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Deutsch, H. (1929). The Genesis of Agoraphobia. Int. J. Psycho-Anal., 10:51-69.

(1929). International Journal of Psycho-Analysis, 10:51-69

The Genesis of Agoraphobia

Helene Deutsch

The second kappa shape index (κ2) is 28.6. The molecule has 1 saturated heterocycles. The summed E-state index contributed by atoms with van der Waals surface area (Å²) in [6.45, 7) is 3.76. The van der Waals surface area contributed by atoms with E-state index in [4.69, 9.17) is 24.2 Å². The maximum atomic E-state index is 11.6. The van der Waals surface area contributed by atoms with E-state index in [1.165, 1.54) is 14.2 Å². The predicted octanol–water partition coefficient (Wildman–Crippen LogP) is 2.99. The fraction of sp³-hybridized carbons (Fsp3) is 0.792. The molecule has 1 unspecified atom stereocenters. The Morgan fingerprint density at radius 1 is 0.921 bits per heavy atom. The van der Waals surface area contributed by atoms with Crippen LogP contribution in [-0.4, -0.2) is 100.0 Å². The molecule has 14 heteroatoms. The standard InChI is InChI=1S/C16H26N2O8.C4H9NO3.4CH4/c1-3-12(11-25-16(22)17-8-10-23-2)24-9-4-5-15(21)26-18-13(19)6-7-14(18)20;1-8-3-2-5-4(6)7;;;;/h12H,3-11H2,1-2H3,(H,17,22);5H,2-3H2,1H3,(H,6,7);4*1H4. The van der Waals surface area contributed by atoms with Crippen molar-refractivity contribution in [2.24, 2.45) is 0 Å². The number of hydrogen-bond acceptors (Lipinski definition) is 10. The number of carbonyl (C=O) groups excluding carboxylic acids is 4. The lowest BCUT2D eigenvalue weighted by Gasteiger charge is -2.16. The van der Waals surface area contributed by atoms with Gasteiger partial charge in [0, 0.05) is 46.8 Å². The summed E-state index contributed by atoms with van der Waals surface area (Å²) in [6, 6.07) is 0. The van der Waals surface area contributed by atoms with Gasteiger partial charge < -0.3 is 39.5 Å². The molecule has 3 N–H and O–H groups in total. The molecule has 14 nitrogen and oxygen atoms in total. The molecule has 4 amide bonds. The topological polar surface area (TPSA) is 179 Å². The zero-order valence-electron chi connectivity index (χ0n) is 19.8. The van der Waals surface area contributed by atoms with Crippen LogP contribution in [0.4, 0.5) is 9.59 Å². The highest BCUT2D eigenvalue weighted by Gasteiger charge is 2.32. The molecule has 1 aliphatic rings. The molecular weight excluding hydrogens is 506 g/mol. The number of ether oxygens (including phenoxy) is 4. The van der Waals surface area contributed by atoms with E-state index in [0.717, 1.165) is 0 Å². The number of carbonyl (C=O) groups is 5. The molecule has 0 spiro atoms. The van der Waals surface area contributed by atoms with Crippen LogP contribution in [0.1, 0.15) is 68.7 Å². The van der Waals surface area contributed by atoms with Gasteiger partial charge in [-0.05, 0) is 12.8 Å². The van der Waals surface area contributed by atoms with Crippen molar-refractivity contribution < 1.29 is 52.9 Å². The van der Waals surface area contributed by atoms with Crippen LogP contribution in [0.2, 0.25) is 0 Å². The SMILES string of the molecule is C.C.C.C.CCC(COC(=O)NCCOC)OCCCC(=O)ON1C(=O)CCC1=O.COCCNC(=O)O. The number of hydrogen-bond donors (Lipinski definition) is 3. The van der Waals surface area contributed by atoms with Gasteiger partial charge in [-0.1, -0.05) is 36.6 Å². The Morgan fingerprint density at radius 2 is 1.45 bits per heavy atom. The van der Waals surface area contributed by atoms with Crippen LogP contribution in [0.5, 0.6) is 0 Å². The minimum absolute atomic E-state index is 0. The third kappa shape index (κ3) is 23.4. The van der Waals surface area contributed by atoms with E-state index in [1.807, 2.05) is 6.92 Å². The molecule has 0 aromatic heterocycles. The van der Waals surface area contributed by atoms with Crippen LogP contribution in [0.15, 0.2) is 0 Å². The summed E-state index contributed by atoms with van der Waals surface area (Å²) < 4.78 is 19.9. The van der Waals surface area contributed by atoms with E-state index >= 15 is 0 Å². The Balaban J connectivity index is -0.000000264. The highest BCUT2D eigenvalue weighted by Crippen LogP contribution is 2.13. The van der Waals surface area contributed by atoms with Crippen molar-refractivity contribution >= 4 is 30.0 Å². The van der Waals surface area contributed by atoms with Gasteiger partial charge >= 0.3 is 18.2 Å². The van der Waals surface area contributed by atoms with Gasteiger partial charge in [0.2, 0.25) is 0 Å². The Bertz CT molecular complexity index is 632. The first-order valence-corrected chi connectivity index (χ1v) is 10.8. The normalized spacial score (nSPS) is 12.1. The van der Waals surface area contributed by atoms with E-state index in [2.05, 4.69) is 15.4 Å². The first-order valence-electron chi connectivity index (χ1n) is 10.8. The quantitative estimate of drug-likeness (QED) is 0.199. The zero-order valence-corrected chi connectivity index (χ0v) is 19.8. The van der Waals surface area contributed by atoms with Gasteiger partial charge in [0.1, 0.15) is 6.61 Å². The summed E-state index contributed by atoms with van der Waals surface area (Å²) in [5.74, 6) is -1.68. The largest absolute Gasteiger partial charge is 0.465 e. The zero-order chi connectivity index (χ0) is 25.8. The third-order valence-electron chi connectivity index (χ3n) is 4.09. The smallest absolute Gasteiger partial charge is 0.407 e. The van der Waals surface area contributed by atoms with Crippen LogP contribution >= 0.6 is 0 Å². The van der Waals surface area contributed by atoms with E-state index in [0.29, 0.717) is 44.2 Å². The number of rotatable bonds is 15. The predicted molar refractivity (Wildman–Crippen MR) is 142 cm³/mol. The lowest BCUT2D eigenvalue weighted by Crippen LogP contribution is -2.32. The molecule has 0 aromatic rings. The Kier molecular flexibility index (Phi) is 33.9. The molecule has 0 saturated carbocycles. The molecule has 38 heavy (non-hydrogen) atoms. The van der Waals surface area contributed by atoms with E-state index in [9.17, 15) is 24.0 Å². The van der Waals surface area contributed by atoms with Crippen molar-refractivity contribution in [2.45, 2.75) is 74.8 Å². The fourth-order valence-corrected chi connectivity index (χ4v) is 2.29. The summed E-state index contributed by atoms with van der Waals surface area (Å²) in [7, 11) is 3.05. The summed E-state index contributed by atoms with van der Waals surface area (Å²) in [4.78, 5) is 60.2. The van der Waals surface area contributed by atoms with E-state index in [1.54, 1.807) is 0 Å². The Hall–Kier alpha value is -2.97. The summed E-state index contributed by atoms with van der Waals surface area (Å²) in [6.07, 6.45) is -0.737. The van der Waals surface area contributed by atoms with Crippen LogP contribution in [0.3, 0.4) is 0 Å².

The observations which I have recorded in this paper have reference to a very definite type of illness, the symptoms of which may be described as follows: There are certain people who, when left to themselves in the street, experience the most intense anxiety. All the different symptoms of anxiety ensue: palpitation, trembling and, above all, the feeling that they are on the point of collapsing, that their end is near and they are helpless to avert it. Their anxiety is a genuine dread of death, and the content of their phobia, if put into words, is this: 'I shall suddenly die'. In this situation the terrifying thought grips them that they are on the verge of a fainting fit, a heart-attack, a stroke or some other catastrophe. Often the anxiety centres in the idea that they will be run over, will meet with a railway or a motor accident, and so forth. It is characteristic of this condition that it either totally disappears or becomes far less acute if the patient has somebody with him. Sometimes he derives a sense of security from being within sight of his home. As a rule the person with him must fulfil certain conditions to be of any use. There must be an affectionate relation between the two of them. Many people suffering from agoraphobia insist on being accompanied by a particular person. Others seem to be less hard to satisfy and will be contented with anyone whom they can associate with the prospect of 'speedy help'. Rich patients want to know that their physician, together with the salvation of his hypodermic syringe, is near at hand.

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